India’s Evolving Bass Culture

“I started exploring drum n bass and live fusion in New York in the mid 90’s,” Karsh Kale retrospects about the American chapter of this same story. “Through this, I met a lot of new artists in London, and some names that stand out would be State of Bengal, Asian Dub Foundation, Bhavishyavani, MIDIval Punditz. Once I met the MIDIval Punditz, we started to bring what we were doing outside, back to India, in the late 90′s.  There were also the Asian Underground guys from London, and this was a time drum’n’bass was exploring new territory and I started doing my electric tabla and DJ sets. There was always something new to feed this movement and experimentation started opening up doors to more bass music.”

Childhood friends Gaurav Raina and Tapan Raj, sick of the retro Bollywood scene, started producing original electronic music and sending out demo tracks to labels and other producers as Delhi-based outfit Midival Punditz. These guys went on to become one of the most influential producers at a time when the scene was still very nascent, steering it towards a direction that was – like what was happening abroad – cognizant of how well Indian sounds resonated with audiences compared to Western ones. Their collaborations with Indo-electronica act Tabla Beat Science (founded by producer Bill Laswell and tabla maestro Zakir Hussain) put the duo on the map. Their monthly parties, Cyber Mehfil, started really catching on and soon achieved cult status. “Legendary Cyber Mehfil d’n’b raves of the early-mid 2000′s that the MIDIval Punditz used to spin at, in Delhi farmhouses with mythical descriptions and reviews,” is how Dharam Saraviya of OML remembers them. A modern take on the ancient north Indian tradition of artistic gatherings, Cyber Mehfil parties brought the sounds of modern electronica to the traditional music of the subcontinent, with the added visuals having audiences in raptures at a confluence of cultures.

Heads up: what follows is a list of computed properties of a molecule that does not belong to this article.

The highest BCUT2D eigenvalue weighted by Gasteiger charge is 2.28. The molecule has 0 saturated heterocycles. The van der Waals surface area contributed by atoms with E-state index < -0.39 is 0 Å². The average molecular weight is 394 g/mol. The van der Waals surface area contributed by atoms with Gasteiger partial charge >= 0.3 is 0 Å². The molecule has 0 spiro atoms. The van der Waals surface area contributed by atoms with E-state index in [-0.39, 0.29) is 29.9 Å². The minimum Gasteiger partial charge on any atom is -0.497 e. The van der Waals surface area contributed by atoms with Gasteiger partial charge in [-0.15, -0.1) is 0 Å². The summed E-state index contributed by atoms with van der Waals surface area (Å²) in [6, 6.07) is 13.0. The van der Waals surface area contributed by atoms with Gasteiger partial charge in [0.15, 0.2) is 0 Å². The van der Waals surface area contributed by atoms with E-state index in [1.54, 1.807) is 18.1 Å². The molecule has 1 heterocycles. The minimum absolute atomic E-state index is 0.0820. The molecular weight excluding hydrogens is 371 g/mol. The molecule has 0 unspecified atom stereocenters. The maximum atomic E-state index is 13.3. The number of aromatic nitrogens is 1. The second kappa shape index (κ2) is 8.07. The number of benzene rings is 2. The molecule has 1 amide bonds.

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Derek Beres, creator of the national Flow Play program at Equinox Fitness, will be presenting at the 2015 IDEA World Fitness Convention in Los Angeles, which will be held from July 15-19. Flow Play, which he developed with music producer Philip Steir, explores the intersection of music, neuroscience and yoga. In 2015, Beres and Steir will be launching their new program, Mosaic Method, deepening their years of research as music and movement professionals in applying it to all aspects of fitness.

Beres will be presenting a workshop and lecture based on his work with Flow Play, as well as exploring how this applies in Mosaic Method. This unique approach not only looks at how music and movement affects our brains on a chemical and hormonal level, but also dives into the importance of storytelling in the fitness domain, as well as how constructing classes with an larger awareness of story and music offers participants the best possible experience in exercise.

With a 30-year long history, IDEA continues to set the standard for the industry by providing the world’s best practical fitness education, newest programs, trends and research. It is the world’s largest association for fitness and wellness professionals. Through its fitness events and conventions, IDEA reaches thousands of personal trainers, group fitness and mind-body instructors, program/fitness directors and business owners.